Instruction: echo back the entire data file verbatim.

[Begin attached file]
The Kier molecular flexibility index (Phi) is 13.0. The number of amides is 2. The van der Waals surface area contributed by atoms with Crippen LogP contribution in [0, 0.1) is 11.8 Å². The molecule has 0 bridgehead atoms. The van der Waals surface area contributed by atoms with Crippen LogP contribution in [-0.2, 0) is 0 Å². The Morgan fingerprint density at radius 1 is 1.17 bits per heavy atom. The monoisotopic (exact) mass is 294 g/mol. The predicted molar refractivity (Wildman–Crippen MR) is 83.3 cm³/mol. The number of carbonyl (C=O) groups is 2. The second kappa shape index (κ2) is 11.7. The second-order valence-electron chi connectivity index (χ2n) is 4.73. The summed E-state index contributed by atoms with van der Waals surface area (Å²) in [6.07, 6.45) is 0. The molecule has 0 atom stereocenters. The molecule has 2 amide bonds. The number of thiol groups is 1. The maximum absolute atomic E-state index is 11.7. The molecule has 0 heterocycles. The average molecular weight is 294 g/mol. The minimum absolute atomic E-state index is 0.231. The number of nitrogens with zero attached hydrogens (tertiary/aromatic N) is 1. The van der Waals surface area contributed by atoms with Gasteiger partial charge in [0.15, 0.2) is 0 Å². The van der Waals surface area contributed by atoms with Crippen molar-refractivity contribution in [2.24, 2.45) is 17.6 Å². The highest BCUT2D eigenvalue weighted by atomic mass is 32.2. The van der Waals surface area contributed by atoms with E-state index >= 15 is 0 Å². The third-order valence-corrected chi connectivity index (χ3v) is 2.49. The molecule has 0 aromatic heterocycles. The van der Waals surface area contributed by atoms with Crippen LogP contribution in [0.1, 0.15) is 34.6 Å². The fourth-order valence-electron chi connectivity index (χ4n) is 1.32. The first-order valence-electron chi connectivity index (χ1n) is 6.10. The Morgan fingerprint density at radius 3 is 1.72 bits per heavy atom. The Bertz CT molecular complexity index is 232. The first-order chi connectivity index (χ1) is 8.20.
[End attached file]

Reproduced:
The Kier molecular flexibility index (Phi) is 13.0. The number of amides is 2. The van der Waals surface area contributed by atoms with Crippen LogP contribution in [0, 0.1) is 11.8 Å². The molecule has 0 bridgehead atoms. The van der Waals surface area contributed by atoms with Crippen LogP contribution in [-0.2, 0) is 0 Å². The Morgan fingerprint density at radius 1 is 1.17 bits per heavy atom. The monoisotopic (exact) mass is 294 g/mol. The predicted molar refractivity (Wildman–Crippen MR) is 83.3 cm³/mol. The number of carbonyl (C=O) groups is 2. The second kappa shape index (κ2) is 11.7. The second-order valence-electron chi connectivity index (χ2n) is 4.73. The summed E-state index contributed by atoms with van der Waals surface area (Å²) in [6.07, 6.45) is 0. The molecule has 0 atom stereocenters. The molecule has 2 amide bonds. The number of thiol groups is 1. The maximum absolute atomic E-state index is 11.7. The molecule has 0 heterocycles. The average molecular weight is 294 g/mol. The minimum absolute atomic E-state index is 0.231. The number of nitrogens with zero attached hydrogens (tertiary/aromatic N) is 1. The van der Waals surface area contributed by atoms with Gasteiger partial charge in [0.15, 0.2) is 0 Å². The van der Waals surface area contributed by atoms with Crippen molar-refractivity contribution in [2.24, 2.45) is 17.6 Å². The highest BCUT2D eigenvalue weighted by atomic mass is 32.2. The van der Waals surface area contributed by atoms with E-state index >= 15 is 0 Å². The third-order valence-corrected chi connectivity index (χ3v) is 2.49. The molecule has 0 aromatic heterocycles. The van der Waals surface area contributed by atoms with Crippen LogP contribution in [0.1, 0.15) is 34.6 Å². The fourth-order valence-electron chi connectivity index (χ4n) is 1.32. The first-order valence-electron chi connectivity index (χ1n) is 6.10. The Morgan fingerprint density at radius 3 is 1.72 bits per heavy atom. The Bertz CT molecular complexity index is 232. The first-order chi connectivity index (χ1) is 8.20.